Lunch-times with Nana were special, because, before eating our sammies, the three of us walked together, uphill a few houses, to the dairy, where Nana shouted us kids a bottle of fizzy each. My sister always picked green and me red.
We would watch Nana sitting on her one chair at her little table, from our bed perch drooling, because her banana sammies, were our most favorite in the whole world. Using her special, jaggedly edged, bread-knife, Nana sawed slices off the bread loaf as thinly as she could. Next was a layer of butter then the long thin slices of banana in neat rows were overlaid. Sometimes, Nana shouted herself her very own special treat. Her favorite sammie spread was teeny tiny little tins of delicious flavored meat-paste.
Nana loved her cards, mostly poker, but sometimes euchre, or patience. She entertained, and kept us quiet after lunch, trying to beat her at cards while listening to her stories, a mixture of family yarns, old fairy stories and true history. She knew lots about the royal family going way way back, and our families who came to New Zealand from England and Ireland.
Later in the afternoon we all walked into the city to the picture theater. Just around the corner in Marjery Banks street, was a funny smelling, men’s Barber and Tobacconist shop where we stopped over to buy Nana’s weekly Art Union ticket. Being heaps superstitious, she never wanted to miss out. Reckoning us kids would bring extra good-luck, Nana let us help pick out the ticket numbers, as long as there was a three and seven, her special numbers.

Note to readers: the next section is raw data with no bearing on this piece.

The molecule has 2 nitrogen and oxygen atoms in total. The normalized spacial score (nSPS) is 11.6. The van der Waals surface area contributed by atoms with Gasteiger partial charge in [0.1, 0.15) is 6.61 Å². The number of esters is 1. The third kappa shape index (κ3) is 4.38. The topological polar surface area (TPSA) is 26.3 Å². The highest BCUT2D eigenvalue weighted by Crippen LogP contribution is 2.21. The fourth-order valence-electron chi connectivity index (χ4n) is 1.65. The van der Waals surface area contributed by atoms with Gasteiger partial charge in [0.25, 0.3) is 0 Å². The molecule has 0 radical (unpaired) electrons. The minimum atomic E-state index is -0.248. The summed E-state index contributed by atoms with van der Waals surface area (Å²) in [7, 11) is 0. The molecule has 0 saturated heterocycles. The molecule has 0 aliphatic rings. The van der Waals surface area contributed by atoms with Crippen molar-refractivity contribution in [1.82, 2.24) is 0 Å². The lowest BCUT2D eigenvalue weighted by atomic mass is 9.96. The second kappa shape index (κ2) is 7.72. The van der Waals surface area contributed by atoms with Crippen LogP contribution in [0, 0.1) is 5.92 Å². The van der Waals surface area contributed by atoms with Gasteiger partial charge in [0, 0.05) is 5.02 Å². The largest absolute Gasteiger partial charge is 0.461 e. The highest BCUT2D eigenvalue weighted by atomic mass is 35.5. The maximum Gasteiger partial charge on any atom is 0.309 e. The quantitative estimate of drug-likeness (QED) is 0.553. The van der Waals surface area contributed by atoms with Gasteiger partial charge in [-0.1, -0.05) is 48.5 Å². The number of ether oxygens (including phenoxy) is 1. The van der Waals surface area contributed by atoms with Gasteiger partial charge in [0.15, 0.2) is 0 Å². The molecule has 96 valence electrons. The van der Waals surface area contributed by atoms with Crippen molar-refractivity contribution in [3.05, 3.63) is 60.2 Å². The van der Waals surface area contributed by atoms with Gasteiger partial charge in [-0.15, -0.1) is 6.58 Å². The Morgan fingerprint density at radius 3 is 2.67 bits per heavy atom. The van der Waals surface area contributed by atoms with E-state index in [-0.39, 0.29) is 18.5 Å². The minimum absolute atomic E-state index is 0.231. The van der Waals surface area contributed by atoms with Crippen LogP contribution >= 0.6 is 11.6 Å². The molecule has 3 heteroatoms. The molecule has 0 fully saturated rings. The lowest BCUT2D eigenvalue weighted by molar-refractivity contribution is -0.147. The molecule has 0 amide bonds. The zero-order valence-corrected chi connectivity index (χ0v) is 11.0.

Also, to her way of thinking, just as important as the numbers was the ‘nom-de-plume’, (not your real name). She got us to think really hard to pick a really clever one to write on the ticket butt. If we won, it got put in the newspaper for everyone to see.
Every time the Barber shop man ducked in and out through his curtain flap, us kids were fascinated to catch glimpses of the, men’s only, world, out the back of the shop. The men were sitting up in a row of swiveling chairs, all bibbed-up, looking like frothy faced Father Christmases. I saw another Barber man dressed in a white coat, using a huge razor, he kept wiping on a towel, doing shaves and short back and sides haircuts. The haircuts were finished off and slicked down with lashings of Brylcream.
I remember Nana often saying, ‘when things look up’, or ‘when my ship comes home’, Coral, I’ll see everyone is alright’. In my head, I knew, to Nana this meant, when she won some money she would help us, because mum was having a hard time looking out for us kids. Whenever, Nana’s itchy hands played up, she rubbed her special cream into them, telling us, itchy palms meant money was coming your way. I always thought, how she could tell when it was a message and when it was just the plasticine rash from the factory.